Although Minnesota’s No-Fault laws are restricted to reasonable and necessary injury­related expenses, you may also have a claim against the driver of the other vehicle or another party for the

  • pain and suffering,
  • disfigurement, and
  • emotional distress

you endured as a result of the accident. Our experienced attorneys will identify these parties and help you pursue them for the compensation your accident deserves.

What happens to my insurance rates if I file a No-Fault insurance claim?

Your insurance company cannot increase your insurance premiums simply because you claim your No-Fault Benefits. Your insurance rates can only be affected if the accident was your fault.

Why should I get an attorney to assist with my
No-Fault Claim?

The law is complicated and requires substantial paperwork in order to make a claim for No-Fault Benefits. Insurance companies know these complexities and use them to refuse to pay the full amount of No-Fault Benefits that you might actually deserve because the expenses submitted to them have not been adequately proven. For example, expenses related to the treatment of neck and back injuries, although common to accidents, are frequently denied because the insurance company concludes that the treatment received was not reasonable and necessary.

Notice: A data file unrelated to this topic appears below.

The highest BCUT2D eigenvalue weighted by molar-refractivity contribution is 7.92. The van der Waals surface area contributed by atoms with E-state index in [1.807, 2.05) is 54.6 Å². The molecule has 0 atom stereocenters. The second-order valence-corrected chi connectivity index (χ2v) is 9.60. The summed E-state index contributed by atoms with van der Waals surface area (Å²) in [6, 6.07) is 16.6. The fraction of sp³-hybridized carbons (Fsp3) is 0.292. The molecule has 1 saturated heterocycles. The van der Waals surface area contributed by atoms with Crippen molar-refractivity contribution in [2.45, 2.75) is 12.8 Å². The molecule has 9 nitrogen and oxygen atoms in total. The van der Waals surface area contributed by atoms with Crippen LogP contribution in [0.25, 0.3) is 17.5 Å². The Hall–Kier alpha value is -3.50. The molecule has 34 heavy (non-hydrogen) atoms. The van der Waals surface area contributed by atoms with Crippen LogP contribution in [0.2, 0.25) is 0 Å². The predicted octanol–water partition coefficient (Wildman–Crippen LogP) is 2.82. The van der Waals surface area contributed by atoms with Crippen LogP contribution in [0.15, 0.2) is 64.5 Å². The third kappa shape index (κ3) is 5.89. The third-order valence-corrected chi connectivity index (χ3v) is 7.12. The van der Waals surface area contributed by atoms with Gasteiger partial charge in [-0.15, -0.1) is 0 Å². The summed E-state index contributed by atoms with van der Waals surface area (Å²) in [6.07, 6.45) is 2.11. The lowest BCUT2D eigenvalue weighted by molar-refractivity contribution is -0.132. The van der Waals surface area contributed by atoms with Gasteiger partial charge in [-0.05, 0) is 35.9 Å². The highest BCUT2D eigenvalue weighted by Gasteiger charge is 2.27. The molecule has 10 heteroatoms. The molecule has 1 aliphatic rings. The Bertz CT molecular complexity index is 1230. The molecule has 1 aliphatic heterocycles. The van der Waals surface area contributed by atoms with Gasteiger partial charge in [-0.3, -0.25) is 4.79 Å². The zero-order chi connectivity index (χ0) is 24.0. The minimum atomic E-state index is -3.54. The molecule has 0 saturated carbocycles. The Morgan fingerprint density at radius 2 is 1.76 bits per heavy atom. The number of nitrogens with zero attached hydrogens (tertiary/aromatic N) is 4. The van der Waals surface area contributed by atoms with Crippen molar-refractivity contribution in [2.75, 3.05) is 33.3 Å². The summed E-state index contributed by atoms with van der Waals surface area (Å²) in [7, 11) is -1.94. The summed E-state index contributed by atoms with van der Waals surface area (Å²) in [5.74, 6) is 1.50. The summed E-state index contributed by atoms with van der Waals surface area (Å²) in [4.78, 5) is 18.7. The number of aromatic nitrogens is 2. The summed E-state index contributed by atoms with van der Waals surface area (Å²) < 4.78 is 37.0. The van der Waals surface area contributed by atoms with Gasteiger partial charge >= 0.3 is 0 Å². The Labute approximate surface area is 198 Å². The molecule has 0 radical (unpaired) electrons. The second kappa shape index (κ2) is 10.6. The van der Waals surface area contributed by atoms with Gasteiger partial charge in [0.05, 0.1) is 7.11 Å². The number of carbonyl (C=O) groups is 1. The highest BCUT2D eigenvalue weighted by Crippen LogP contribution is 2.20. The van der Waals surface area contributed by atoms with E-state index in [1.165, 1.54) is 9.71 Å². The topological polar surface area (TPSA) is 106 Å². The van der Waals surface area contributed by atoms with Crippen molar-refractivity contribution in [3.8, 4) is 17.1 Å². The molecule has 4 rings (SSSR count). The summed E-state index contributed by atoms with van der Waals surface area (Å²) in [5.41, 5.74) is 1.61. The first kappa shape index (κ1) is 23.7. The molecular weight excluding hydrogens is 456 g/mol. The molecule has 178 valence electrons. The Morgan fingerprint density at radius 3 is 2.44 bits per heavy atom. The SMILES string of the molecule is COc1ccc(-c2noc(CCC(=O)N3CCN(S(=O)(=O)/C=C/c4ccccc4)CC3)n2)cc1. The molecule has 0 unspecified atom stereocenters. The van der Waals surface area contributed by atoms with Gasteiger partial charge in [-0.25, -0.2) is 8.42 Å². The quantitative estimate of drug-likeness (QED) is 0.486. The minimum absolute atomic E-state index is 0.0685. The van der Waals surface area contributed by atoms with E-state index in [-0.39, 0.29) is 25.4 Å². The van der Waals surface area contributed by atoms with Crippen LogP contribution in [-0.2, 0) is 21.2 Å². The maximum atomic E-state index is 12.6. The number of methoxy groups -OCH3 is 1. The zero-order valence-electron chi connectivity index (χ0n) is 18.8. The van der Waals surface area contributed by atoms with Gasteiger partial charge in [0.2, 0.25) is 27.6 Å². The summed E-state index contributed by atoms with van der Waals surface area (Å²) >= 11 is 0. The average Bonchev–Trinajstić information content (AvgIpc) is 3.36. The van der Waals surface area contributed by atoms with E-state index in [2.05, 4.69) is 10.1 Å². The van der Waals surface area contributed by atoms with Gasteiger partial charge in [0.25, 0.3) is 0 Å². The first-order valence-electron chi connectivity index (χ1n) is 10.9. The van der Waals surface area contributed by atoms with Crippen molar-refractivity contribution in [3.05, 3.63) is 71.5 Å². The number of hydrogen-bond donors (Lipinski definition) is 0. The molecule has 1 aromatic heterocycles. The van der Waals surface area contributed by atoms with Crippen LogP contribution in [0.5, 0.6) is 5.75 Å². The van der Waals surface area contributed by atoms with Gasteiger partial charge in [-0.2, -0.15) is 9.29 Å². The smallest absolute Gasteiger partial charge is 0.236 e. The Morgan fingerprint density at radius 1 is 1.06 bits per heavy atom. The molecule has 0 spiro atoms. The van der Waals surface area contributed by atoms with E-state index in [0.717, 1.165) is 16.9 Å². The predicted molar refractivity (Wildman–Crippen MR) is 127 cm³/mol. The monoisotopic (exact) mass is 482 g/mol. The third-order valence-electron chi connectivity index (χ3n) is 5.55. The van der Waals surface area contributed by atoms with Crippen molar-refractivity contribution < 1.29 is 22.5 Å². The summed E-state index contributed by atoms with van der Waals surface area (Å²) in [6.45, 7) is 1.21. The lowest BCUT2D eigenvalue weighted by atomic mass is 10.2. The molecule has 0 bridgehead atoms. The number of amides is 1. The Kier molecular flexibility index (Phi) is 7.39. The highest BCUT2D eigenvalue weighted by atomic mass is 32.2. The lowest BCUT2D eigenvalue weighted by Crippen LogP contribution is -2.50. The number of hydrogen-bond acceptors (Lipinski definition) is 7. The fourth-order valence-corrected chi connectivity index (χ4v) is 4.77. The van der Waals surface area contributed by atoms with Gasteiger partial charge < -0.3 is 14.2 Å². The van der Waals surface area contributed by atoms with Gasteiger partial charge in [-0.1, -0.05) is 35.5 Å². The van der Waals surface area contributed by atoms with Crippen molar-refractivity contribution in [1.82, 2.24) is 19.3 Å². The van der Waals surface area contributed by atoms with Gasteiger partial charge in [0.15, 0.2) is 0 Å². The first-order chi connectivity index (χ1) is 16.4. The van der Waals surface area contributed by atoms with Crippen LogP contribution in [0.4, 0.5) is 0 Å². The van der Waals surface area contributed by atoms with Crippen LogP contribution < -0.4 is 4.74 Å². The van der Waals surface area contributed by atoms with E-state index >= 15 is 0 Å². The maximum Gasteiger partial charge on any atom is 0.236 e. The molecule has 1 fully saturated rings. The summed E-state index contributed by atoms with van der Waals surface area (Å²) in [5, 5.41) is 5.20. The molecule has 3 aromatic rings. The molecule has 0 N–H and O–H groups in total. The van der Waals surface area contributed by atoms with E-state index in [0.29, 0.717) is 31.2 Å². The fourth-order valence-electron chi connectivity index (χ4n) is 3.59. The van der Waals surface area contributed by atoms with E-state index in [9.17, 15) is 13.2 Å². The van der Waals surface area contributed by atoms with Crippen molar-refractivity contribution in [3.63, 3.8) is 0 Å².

You should consult an attorney to ensure that your benefits are not denied. Gonko & Vavreck, PLLC has a proven track record of getting insurance companies to pay benefits so that you can get the care you need rather than the care your insurance company says you’re allowed to have.

Gonko & Vavreck, PLLC has negotiated thousands of auto accident claims and prevailed in extensive trials.
We have resolved numerous claims in excess of $100,000 for our clients.
We deal with virtually every auto insurance company in Minnesota and Western Wisconsin.